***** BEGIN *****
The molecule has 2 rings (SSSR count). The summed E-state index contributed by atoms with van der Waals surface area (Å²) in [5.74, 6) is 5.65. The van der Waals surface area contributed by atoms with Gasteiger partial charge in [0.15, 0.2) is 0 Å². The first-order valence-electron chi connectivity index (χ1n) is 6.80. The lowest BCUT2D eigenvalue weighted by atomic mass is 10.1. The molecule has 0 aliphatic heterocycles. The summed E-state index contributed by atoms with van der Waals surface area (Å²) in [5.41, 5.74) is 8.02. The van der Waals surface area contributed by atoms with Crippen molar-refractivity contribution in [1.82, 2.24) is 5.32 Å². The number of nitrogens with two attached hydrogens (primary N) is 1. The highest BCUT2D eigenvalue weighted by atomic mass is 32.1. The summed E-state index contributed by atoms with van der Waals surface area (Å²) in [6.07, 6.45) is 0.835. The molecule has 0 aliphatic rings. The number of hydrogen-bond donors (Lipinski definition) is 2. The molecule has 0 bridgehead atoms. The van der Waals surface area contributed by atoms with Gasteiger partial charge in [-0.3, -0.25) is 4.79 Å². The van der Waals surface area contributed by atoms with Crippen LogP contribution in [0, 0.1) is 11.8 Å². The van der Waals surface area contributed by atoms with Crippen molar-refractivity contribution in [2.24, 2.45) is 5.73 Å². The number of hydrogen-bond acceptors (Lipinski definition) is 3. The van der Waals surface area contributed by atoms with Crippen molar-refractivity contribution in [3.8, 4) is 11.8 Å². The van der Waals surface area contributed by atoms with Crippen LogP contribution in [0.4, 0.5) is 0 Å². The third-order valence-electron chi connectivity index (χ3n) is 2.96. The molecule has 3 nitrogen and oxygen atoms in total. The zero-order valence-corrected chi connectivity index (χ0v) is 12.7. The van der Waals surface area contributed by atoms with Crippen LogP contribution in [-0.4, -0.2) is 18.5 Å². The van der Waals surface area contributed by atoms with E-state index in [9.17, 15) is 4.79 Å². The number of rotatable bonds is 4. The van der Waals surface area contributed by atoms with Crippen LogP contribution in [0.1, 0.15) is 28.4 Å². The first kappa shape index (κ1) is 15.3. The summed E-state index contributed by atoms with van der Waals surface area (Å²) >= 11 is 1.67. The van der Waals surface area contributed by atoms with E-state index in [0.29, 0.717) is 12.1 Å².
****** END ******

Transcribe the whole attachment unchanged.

The molecule has 2 rings (SSSR count). The summed E-state index contributed by atoms with van der Waals surface area (Å²) in [5.74, 6) is 5.65. The van der Waals surface area contributed by atoms with Gasteiger partial charge in [0.15, 0.2) is 0 Å². The first-order valence-electron chi connectivity index (χ1n) is 6.80. The lowest BCUT2D eigenvalue weighted by atomic mass is 10.1. The molecule has 0 aliphatic heterocycles. The summed E-state index contributed by atoms with van der Waals surface area (Å²) in [5.41, 5.74) is 8.02. The van der Waals surface area contributed by atoms with Crippen molar-refractivity contribution in [1.82, 2.24) is 5.32 Å². The number of nitrogens with two attached hydrogens (primary N) is 1. The highest BCUT2D eigenvalue weighted by atomic mass is 32.1. The summed E-state index contributed by atoms with van der Waals surface area (Å²) in [6.07, 6.45) is 0.835. The molecule has 0 aliphatic rings. The number of hydrogen-bond donors (Lipinski definition) is 2. The molecule has 0 bridgehead atoms. The van der Waals surface area contributed by atoms with Gasteiger partial charge in [-0.3, -0.25) is 4.79 Å². The van der Waals surface area contributed by atoms with Crippen LogP contribution in [0, 0.1) is 11.8 Å². The van der Waals surface area contributed by atoms with Crippen molar-refractivity contribution in [2.24, 2.45) is 5.73 Å². The number of hydrogen-bond acceptors (Lipinski definition) is 3. The van der Waals surface area contributed by atoms with Crippen molar-refractivity contribution in [3.8, 4) is 11.8 Å². The van der Waals surface area contributed by atoms with Crippen LogP contribution in [0.4, 0.5) is 0 Å². The third-order valence-electron chi connectivity index (χ3n) is 2.96. The molecule has 3 nitrogen and oxygen atoms in total. The zero-order valence-corrected chi connectivity index (χ0v) is 12.7. The van der Waals surface area contributed by atoms with Crippen LogP contribution in [-0.4, -0.2) is 18.5 Å². The van der Waals surface area contributed by atoms with E-state index in [9.17, 15) is 4.79 Å². The number of rotatable bonds is 4. The van der Waals surface area contributed by atoms with Crippen LogP contribution in [0.1, 0.15) is 28.4 Å². The first kappa shape index (κ1) is 15.3. The summed E-state index contributed by atoms with van der Waals surface area (Å²) >= 11 is 1.67. The van der Waals surface area contributed by atoms with E-state index in [0.29, 0.717) is 12.1 Å².